People tend to overstate how many 99 cent stores there are (e.g. two every block) when in fact 37th Avenue there's about 1 ever 4-5 blocks. There's one near Trade Fair up near 90th St., one at 85th St., one at 81st St., one or two near 78th St. Beyond that I don't think there are more farther down, though I could be mistaken.

The very existence of these businesses suggests the Jackson Heights market can support these businesses. (Ain't nobody travelling to Jackson Heights for a 99 cent store.) 99 cent stores aren't vanity businesses (a store like Pauglina strikes me as the type of store that would fit the profile of someone's vanity business).

We also have a whole lot of eye glass places, and the existence of so many places to buy eye glasses hasn't led to people complaining that we don't need that many eye glass places. Why is that? 

Offline M7X7

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Re: Swim Two Birds, the final chapter?
« Reply #70 on: December 07, 2016, 02:00:17 PM »

We also have a whole lot of eye glass places, and the existence of so many places to buy eye glasses hasn't led to people complaining that we don't need that many eye glass places. Why is that?

I have actually wondered about that also. Who is buying all these glasses? Especially nowadays, when you can get them from online retailers for a fraction of the price of brick and mortar.

Offline deja

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Re: Swim Two Birds, the final chapter?
« Reply #71 on: December 07, 2016, 04:12:00 PM »
There's a 99 cent store up on 82nd between Roosevelt and Baxter.  I understand how they stay in business, there's always a lot of people in there and often a line at the cashiers.  Most of the others seem to always be empty.  That's why I wonder. 

Assuming a 1 dollar item costs 0.10 for them to purchase, they'd still have to sell 185 of them each and every day to make just a $5000 rent.  Which in JH is on the low side. 


Offline CaptainFlannel

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Re: Swim Two Birds, the final chapter?
« Reply #72 on: December 07, 2016, 06:20:55 PM »
^99 cent stores today are 99 cents and up stores. Heck, I picked up a portable closet years ago at a 99 cent store.

I've never noticed dead 99 cent stores. It's rare there's a huge crowd, but there's usually a couple customers there when I go to on, which is often. I regularly buy toothpaste, toilet paper, paper towels, toiletries, and household items at the 99 cent stores. I'll usually take a quick tour to see if there's anything that's a really good deal. You'd be surprised what turns up at 99 cent stores. The items there aren't going to be the most beautiful, but they'll do the job. Don't buy a screw driver at the 99 cent store, but do buy your coaxial cable and digital converter for an old TV there.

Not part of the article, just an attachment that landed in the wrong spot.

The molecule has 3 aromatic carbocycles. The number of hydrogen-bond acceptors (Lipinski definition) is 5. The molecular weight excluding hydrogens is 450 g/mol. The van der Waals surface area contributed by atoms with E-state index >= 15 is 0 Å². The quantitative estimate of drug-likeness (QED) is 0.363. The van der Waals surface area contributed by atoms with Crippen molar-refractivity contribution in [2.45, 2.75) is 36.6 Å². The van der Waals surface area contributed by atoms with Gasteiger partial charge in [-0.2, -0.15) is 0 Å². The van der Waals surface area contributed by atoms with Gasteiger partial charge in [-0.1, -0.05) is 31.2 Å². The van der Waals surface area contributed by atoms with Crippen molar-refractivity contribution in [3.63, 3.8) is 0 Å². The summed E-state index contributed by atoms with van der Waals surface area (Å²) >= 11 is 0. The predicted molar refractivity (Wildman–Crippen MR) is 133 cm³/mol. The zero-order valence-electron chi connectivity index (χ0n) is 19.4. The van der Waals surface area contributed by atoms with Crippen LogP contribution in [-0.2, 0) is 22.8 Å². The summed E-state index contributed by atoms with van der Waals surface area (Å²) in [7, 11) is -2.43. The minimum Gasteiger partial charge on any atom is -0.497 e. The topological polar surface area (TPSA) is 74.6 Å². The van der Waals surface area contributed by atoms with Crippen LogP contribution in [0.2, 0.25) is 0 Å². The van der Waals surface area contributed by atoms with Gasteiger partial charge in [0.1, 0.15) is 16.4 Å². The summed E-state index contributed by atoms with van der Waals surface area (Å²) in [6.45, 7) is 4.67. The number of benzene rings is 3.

Items in my home that come from a 99 cent store: aluminum sauce pan we use to fry food; christmas lights; christmas decorations from my first christmas in my own place; a small plastic bucket with a lid to put cat food in; a pitcher; coaxial cable; deodorant; a shot glass; drinking glasses; baby oil; a big tub of off brand petroleum jelly that I've had for over a decade and literally cost 99 cents; a shower curtain liner; blue plastic recycling bags; a napkin holder; flower pots; and loads more. When times are tough and I've have to find ways to cut back, the cheap body lotion and White Rain shampoo are better than nothing!

There's so much that I and others can and do buy at the 99 cent store - which is closer to me than a drug store or home good stores - that their financial viability isn't something I question.

Offline ECG

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Re: Swim Two Birds, the final chapter?
« Reply #73 on: December 07, 2016, 08:29:47 PM »
I was in one today. Toothpaste at a reasonable price!

So, I was wondering how to get back to "Swim 2 Birds" or is it's so dead it's forgotten?

Offline dssjh

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Re: Swim Two Birds, the final chapter?
« Reply #74 on: December 07, 2016, 10:45:03 PM »
i walk by the location that may or may not be swim two birds every day at least twice, and haven't seen any sign of activity in many months. there's also been no activity on social media for a loooooong time, a bad sign considering the frequency of updates that stew once provided.


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Re: Swim Two Birds, the final chapter?
« Reply #74 on: December 07, 2016, 10:45:03 PM »